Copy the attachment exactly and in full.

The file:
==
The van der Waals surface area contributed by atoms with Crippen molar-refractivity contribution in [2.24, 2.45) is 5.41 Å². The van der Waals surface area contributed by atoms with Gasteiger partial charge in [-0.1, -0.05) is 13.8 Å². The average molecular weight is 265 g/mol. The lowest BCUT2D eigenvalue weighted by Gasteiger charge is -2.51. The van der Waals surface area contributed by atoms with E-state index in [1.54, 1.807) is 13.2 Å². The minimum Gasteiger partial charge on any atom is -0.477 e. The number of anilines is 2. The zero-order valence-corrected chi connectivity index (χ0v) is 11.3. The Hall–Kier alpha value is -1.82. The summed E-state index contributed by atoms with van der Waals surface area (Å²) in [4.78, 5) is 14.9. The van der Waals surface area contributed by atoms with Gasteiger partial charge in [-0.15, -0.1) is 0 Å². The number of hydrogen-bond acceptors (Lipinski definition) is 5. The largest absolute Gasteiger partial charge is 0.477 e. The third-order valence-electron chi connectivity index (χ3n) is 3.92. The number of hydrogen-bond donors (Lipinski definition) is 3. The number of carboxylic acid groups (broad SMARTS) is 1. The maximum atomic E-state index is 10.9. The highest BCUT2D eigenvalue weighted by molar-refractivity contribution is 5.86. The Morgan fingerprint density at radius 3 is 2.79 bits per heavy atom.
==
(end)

The van der Waals surface area contributed by atoms with Crippen molar-refractivity contribution in [2.24, 2.45) is 5.41 Å². The van der Waals surface area contributed by atoms with Gasteiger partial charge in [-0.1, -0.05) is 13.8 Å². The average molecular weight is 265 g/mol. The lowest BCUT2D eigenvalue weighted by Gasteiger charge is -2.51. The van der Waals surface area contributed by atoms with E-state index in [1.54, 1.807) is 13.2 Å². The minimum Gasteiger partial charge on any atom is -0.477 e. The number of anilines is 2. The zero-order valence-corrected chi connectivity index (χ0v) is 11.3. The Hall–Kier alpha value is -1.82. The summed E-state index contributed by atoms with van der Waals surface area (Å²) in [4.78, 5) is 14.9. The van der Waals surface area contributed by atoms with Gasteiger partial charge in [-0.15, -0.1) is 0 Å². The number of hydrogen-bond acceptors (Lipinski definition) is 5. The largest absolute Gasteiger partial charge is 0.477 e. The third-order valence-electron chi connectivity index (χ3n) is 3.92. The number of hydrogen-bond donors (Lipinski definition) is 3. The number of carboxylic acid groups (broad SMARTS) is 1. The maximum atomic E-state index is 10.9. The highest BCUT2D eigenvalue weighted by molar-refractivity contribution is 5.86. The Morgan fingerprint density at radius 3 is 2.79 bits per heavy atom.